In an innovative new program, OSU is hiring its own students from a vendor’s internship program to work on the company’s systems on campus.
The term “win-win” has been beaten to death in recent years, but it does succinctly convey the idea of mutual benefit. Now, in an innovative internship arrangement with a software company, Ohio State University is trying to go one better, creating a win-win-win partnership to benefit the school’s Office of the Chief Information Officer (OCIO), Hyland Software, and—most important—the university’s students themselves.
Under the program, OSU students have a chance to intern at Hyland Software and then apply the skills learned there in jobs within the university’s OCIO, which utilizes the company’s OnBase enterprise content-management platform. “In our partnerships with companies like Hyland, we are interested in how we can add value for our students, whether it be internships or scholarships,” said Dave Kieffer, senior director of enterprise applications at OSU. “We are looking for opportunities for students to get involved in the work of the university as well as ways to engage them in the work of our partners.”
The idea for the program arose during contract negotiations with Hyland in 2014. An Ohio-based company that lies two hours from campus, Hyland already hires a lot of OSU interns and Kieffer saw an opportunity to complete the circle. Of the 15 OSU interns at Hyland, three were hired by the OCIO for the fall semester. Two of these filled technical roles with Hyland, while the third occupied a position in general communications.
Although Kieffer’s primary goal is to support OSU students, he is also forthright about the benefits OCIO receives from having student employees with hands-on experience. “One student has been doing very technical work in getting web services and APIs to work between Hyland products and our DocuSign product,” said Kieffer, referring to a cloud system used for electronic signatures. “Her previous knowledge of the Hyland platform was invaluable, and she was able to start right away. With the experience these students gain from their internships, their learning curve is a lot steeper. That’s been a distinct advantage for us.”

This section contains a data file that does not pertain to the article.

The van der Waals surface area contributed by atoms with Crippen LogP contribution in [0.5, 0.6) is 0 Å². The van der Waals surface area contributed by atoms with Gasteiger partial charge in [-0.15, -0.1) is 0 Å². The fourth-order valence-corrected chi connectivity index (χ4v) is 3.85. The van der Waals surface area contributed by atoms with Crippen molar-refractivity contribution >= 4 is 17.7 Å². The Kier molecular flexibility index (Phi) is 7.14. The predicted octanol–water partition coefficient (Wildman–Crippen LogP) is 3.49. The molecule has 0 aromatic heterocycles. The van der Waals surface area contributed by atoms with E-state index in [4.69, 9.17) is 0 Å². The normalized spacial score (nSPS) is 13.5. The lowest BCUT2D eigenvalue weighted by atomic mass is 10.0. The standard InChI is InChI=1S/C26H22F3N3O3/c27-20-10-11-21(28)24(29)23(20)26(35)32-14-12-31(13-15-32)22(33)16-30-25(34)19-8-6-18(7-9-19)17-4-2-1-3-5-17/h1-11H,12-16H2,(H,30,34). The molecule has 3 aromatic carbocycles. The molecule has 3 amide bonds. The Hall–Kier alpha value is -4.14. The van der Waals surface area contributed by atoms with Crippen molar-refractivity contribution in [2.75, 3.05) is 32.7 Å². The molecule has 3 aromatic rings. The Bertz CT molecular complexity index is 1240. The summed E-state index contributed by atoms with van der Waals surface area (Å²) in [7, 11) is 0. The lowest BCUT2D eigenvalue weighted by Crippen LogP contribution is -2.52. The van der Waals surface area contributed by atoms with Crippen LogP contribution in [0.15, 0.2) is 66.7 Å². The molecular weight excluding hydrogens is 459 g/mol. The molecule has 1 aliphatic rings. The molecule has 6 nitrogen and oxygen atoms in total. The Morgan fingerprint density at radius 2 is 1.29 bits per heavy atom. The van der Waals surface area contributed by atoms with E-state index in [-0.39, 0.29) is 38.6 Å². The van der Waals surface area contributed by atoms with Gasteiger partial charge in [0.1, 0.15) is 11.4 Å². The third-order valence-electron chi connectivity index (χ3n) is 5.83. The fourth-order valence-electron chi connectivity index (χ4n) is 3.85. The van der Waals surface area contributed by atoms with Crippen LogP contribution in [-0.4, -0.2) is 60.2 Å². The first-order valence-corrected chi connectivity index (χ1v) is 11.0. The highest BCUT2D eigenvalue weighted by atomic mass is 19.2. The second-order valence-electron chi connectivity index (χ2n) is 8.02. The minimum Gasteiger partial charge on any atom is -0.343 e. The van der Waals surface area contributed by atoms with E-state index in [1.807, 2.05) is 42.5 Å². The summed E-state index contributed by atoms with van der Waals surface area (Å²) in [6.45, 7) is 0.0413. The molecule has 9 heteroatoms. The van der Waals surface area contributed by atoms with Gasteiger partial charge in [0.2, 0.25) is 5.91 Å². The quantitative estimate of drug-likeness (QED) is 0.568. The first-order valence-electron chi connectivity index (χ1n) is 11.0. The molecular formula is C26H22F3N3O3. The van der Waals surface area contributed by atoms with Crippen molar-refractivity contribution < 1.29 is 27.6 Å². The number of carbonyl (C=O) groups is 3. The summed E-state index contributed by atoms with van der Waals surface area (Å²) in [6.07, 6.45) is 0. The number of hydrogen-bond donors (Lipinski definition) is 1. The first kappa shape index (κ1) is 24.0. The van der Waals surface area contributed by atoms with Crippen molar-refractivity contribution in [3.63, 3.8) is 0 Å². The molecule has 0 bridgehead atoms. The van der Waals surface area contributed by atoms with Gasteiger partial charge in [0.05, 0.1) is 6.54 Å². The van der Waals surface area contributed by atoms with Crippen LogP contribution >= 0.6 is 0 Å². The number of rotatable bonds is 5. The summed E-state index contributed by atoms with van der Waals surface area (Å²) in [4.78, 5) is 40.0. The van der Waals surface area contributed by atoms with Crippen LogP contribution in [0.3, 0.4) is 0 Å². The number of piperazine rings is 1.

By employing OSU students who have already been screened by Hyland, OCIO also dramatically reduces the amount of time it takes to find qualified student employees. “Hyland’s proficiency at recruiting was a huge advantage for us—the company had already narrowed the field to a really good population,” said Kieffer. “The student interns we met were phenomenal. As we move forward, we can use that synergy in looking for people who have great skills and great ambition.”
(Next page: Benefits abound for OSU)
Hyland, too, reaps benefits from the partnerships. For starters, it helps cement the company’s relationship with OSU at a time when vendor competition is fierce. “The program certainly has enhanced the relationship between the two organizations because now there’s another set of common interests,” said Kieffer. “In my discussions with leadership at Hyland, this comes up a lot—and it comes up a lot with leadership at OSU.”
Second, some of these very same interns may return to Hyland as fulltime employees after graduation, bringing a unique perspective from the client side of the equation. “We saw an opportunity for students to be on the backside and the front side of the same product—to see it from a development perspective and then see it from a client perspective,” said Kieffer. “Being able to take a multifaceted view of a piece of technology is a huge advantage that students will bring to the table when they look for jobs after graduation—whether it’s at Hyland or somewhere else.”
Sam Yun, a student who worked as a software development intern at Hyland and now applies his knowledge of work flow at the OSU Student Services Center, feels the experience has definitely given him a leg up. “I’m not exactly sure where I want to end up, but I think working with OnBase both on the source code and on the customer side will help me in the future from an employment aspect.”
Given the initial success with the Hyland partnership, Kieffer is eager to expand the concept to other vendors. Unfortunately, he has achieved little traction to date. “We’ve been pushing these concepts in all of our large relationships, but we’ve not had as much success,” he said. “It’s much more difficult for some of these really large software companies to be agile in the way that Hyland has been.”
While company size likely plays a role in the success of a program like this, location may also be a factor. Hyland, for instance, is located just two hours from the OSU campus. From a student perspective, says Yun, proximity is a definite advantage. “The closer you are to home, the more students you’re going to have to work there,” he said. “Having that proximity opens up the gig.”
From a management standpoint, however, distance needn’t be an issue, according to Kieffer. “It’s more of a cultural thing than because Hyland is an Ohio company,” he said about the reasons behind the success of the internship program. “I think this could work well with a California company if the commitment and desire are there.”
As for the Hyland arrangement, Kieffer would like to formalize what is currently little more than a handshake agreement. “I want to make this program part of the attraction of working both at Hyland and in the OCIO,” he said. “I want to recruit students for the internship program knowing they would be good candidates to come back and work here. That’s important to me.”
Andrew Barbour is a contributing editor with eCampus News.
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